A Look at Self-Publishing Success Stories

Happy New Year! Now is the time to rejuvenate and get motivated for the year. And to help, here are some success stories.

It’s hard to be an indie author. There’s often depressing news about how ebook sales are going down and people are getting tired of digital, or how people are buying coloring books but not ebooks. And sometimes, startups that help hybrid authors shut down, leaving authors stranded.

So it’s nice to hear about the success stories. People who work hard for long periods of time and eventually make it in some way. These are the kinds of stories that keep me going, and give me hope. Plus they always have great takeaways to learn from.

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According to Nathan Barry, author Samuel Hulick made more than $37,000 from his self-published book. He did this by finding a target audience willing to pay to solve for a problem, validating his idea, and building a list. He also offered advance reader copies for review, used email marketing, and partnered with companies to offer discounts on his book.

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Adam Croft, author of Her Last Tomorrow, has been able to pay off his mortgage in 20 weeks by selling more than 150,000 copies of his book in 5 months. He also won a book deal with Amazon, according to The Guardian. He writes full time and has published 9 books since 2011. Also according to The Guardian, a new report from Enders Analysis “found that 40 of the 100 top-selling ebooks on Amazon US in March were self-published.”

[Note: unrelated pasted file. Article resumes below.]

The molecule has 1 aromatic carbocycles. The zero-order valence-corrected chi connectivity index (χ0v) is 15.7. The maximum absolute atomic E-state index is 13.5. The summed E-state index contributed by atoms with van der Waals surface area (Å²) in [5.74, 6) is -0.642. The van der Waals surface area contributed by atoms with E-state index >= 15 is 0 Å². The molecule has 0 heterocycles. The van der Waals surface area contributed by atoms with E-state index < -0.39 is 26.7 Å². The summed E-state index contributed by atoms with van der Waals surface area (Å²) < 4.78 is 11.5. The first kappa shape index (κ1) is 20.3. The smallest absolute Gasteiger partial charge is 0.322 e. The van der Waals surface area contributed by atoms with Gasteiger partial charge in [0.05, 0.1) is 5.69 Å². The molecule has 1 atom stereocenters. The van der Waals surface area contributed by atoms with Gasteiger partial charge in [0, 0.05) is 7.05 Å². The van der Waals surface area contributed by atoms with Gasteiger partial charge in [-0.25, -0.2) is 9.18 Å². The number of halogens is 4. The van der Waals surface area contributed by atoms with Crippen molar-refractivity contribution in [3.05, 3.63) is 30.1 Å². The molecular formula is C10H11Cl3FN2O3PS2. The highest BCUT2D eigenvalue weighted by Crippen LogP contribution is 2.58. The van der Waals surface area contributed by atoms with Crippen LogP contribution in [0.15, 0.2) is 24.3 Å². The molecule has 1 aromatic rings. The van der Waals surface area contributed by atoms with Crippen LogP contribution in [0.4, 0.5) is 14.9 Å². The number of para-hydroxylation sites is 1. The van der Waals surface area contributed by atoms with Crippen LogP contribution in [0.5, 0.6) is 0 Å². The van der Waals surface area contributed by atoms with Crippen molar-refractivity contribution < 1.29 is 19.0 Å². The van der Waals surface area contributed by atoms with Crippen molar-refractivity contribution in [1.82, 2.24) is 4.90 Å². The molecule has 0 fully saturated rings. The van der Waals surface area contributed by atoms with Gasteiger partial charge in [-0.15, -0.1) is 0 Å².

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Stephen Holmes, a dad who wrote a bedtime story for his two daughters, recently self-published that story, The Great Hot Air Balloon Adventure, and sold 2,000 copies to the airline Virgin Atlantic. According to The Guardian, “he decided to ‘try his luck’ and send the book to Virgin Atlantic, he was shocked to discover that the company loved it, and ordered 2,000 copies to give away on night flights.” If people like the books, Virgin plans to order more for more flights.

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Last, Sylvain Neuvel, author of Sleeping Giants, got a movie deal for his self-published novel (which a traditional publishing house has since picked up). According to the Wall Street Journal, Sylvain sent out a lot of query letters, got no replies, and decided to self-publish. He got a rave in Kirkus Review, which led to Josh Bratman of Immersive Pictures contacting him, which led to Sylvain getting an agent and a traditional book deal.

Have you got a self-publishing success story? Please share in the comments!

This story was originally published August, 2016

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